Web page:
For poorer Americans access to fresh fruit and vegetables is not only severely restricted, but food education is of a very low standard. Whilst wandering the African-American museum in Chicago I stumbled across this educational play aimed at younger children about the benefits of fresh fruit and veg using hip-hop and gospel music. Here the hero (a broccoli) is being led astray by a couple of rashers of bacon. (Though it seemed to me that the bad foods had the best tunes.)

Monday, November 11, 2013

Straight Up The Middle

From Texas the logical and reasonable thing for me to do would have been to hug the southern states up until the coast before heading north to New York, so as to stay in a band of temperate weather for as long as possible. Logic is not my strong suit and so instead I headed, more or less, straight north cutting through the much-neglected Midwest. This large, flat expanse, right in the middle of America, is oft-overlooked by visitors to the country who tend to gravitate to the coasts. for me that was reason enough to visit as I was curious to uncover (if only a small part of) the hidden heart of America.

For many towns around the world 4pm on a Saturday afternoon might be considered the busiest time of the week, but not so in Lufkin, Texas, which resembled a ghost town. In the 2 hours that I walked its streets I literally saw less than a dozen other people walking.

Monday, November 04, 2013

I See Dead People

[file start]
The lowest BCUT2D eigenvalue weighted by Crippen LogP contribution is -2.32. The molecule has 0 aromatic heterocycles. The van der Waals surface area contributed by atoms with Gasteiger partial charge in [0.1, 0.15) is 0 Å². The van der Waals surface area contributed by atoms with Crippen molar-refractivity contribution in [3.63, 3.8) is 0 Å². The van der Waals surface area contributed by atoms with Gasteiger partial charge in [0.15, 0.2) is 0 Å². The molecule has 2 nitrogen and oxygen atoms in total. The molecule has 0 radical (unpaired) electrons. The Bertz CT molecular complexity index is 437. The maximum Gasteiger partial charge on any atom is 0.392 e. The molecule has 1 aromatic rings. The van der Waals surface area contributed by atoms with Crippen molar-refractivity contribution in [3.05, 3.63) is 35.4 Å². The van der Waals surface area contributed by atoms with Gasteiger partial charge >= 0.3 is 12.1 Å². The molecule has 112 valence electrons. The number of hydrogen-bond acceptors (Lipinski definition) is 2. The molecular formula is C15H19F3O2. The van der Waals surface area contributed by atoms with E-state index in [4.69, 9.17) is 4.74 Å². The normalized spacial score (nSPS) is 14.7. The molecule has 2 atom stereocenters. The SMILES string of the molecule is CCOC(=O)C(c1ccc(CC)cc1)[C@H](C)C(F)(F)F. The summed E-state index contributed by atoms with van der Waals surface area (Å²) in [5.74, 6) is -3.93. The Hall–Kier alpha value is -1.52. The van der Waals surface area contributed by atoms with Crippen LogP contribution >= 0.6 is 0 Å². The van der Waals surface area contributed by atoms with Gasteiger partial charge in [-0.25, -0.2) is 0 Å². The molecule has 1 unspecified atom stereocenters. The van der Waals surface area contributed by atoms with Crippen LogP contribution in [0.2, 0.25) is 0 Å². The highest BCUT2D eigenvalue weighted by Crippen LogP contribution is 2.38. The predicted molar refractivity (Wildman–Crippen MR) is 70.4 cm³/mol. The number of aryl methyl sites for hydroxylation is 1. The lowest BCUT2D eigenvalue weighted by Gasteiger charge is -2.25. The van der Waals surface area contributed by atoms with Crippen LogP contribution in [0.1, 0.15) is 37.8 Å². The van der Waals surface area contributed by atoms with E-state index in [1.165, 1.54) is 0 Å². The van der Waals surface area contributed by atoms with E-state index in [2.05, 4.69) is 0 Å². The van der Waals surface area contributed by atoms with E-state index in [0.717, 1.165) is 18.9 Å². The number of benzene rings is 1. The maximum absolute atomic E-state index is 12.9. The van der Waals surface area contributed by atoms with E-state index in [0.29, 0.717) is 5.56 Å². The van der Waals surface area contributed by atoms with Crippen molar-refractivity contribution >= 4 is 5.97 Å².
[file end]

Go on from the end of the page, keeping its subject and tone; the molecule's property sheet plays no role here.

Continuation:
My time in Huntsville proved to be unexpectedly eclectic, however my initial reason for visiting was simply to visit the prisoners' cemetery, where all those who die whilst in the "care" of the Texas justice system, and whose bodies are not claimed by family, are buried. Now it may seem like a macabre thing to visit, but I found it a sobering and important place to have seen. The cemetery is surprisingly large, unadorned and unmarked, occupying a wasteland between two nondescript roads on the edge of town. No signs announce or inform the passer-by as to the site's identity, no fence separates it from its surroundings. Every expense has been spared. So much so that up until 2000 the graves were marked by a simple concrete cross inscribed with a date of death and prisoner number. Nothing more. Not even a name by which the deceased could be remembered. As if in death these people are no longer considered humans but simply numbers, a burden to be placed in the ground, a sack of shit that has the temerity to waste our tax-payer dollars.